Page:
Hirchson aims to pass pension law this year

"In the current situation, most low-earning workers don't have a pension savings, which makes it likely they will live below the poverty line when they retire."

February 4, 2007 08:03
2 minute read.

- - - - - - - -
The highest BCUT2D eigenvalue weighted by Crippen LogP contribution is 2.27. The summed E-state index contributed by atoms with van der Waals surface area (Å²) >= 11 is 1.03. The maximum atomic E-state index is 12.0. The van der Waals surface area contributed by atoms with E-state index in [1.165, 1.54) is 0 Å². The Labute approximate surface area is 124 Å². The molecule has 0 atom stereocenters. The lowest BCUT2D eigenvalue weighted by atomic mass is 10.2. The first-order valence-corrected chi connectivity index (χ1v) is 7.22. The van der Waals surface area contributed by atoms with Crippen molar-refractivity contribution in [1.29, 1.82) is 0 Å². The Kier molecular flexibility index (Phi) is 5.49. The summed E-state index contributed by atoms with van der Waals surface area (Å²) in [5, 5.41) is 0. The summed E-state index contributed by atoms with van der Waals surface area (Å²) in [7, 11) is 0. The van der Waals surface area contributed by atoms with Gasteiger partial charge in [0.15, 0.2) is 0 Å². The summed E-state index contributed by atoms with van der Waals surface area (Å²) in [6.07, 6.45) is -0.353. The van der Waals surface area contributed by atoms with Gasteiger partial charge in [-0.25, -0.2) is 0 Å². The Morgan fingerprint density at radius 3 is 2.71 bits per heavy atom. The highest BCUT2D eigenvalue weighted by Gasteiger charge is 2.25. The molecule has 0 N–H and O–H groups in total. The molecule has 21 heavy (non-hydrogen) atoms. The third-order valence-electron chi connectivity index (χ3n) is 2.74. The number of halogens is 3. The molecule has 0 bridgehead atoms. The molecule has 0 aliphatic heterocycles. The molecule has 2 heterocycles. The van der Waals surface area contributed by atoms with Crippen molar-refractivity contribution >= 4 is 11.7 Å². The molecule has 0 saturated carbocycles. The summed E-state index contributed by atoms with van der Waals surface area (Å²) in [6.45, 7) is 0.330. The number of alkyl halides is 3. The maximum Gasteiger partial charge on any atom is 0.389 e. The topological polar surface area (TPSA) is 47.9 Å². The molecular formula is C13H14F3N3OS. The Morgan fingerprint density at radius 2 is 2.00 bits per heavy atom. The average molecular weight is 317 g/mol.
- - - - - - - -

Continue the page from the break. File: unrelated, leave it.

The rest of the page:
Finance Minister Avraham Hirchson said Thursday he expects his proposal for a mandatory pension plan to be passed into law this year and gave businesses until the end of 2008 to negotiate voluntary pension agreements with their workers. "In the current situation, most low-earning workers don't have a pension savings, which makes it likely they will live below the poverty line when they reach pension age," Hirchson said. "The proposal to obligate pension benefits for all workers will significantly reduce the number of elderly with no income." Hirchson gave more details about the proposed pension program he announced earlier this week as part of the Treasury's reforms to encourage work participation and reduce social gaps. He presented the plan, which also proposes the introduction of negative income taxes and car leasing reforms, to the government Thursday to be discussed in Sunday's cabinet meeting, By way of example and as a guideline, the finance ministry said employees should set aside 5.5 percent of their salary for pension, while employers would provide 6% for severance pay and another 6% for pension, setting the savings period at 37 years out of a potential 47-year working life. The investments should have a net yield of 3.74%. The pension funds should include death and disability insurance coverage, the ministry said. Hirchson said he expects to have all workers under a pension scheme by 2010, which he stressed the Finance Ministry would intervene to enforce if next year's deadline is not met. Such a government intervention came under fire from some quarters in the private sector, however, which remain skeptical about the benefits of the program. "What tends to happen is that the government gets too involved in the way people handle their affairs and it usually ends up being to the detriment to the man on the street," said financial adviser Douglas Goldstein, president of Profile Investment Services. "I like the idea of everyone having a pension plan, but when they use the word mandatory pension plan it implies that the government is going to try to create a huge amount of bureaucracy to force the private sector to do things rather inefficiently." Goldstein said he would prefer to see the government give tax incentives to people to manage their own retirement savings, adding that the proposed system would work to the detriment of the small business owner who will now have the added burden of managing pension plans. "I think they are saying the right things but they are not going to do the right thing," he said. "It's wrong to force companies to be responsible for people. Each should be encouraged to take care of themselves."

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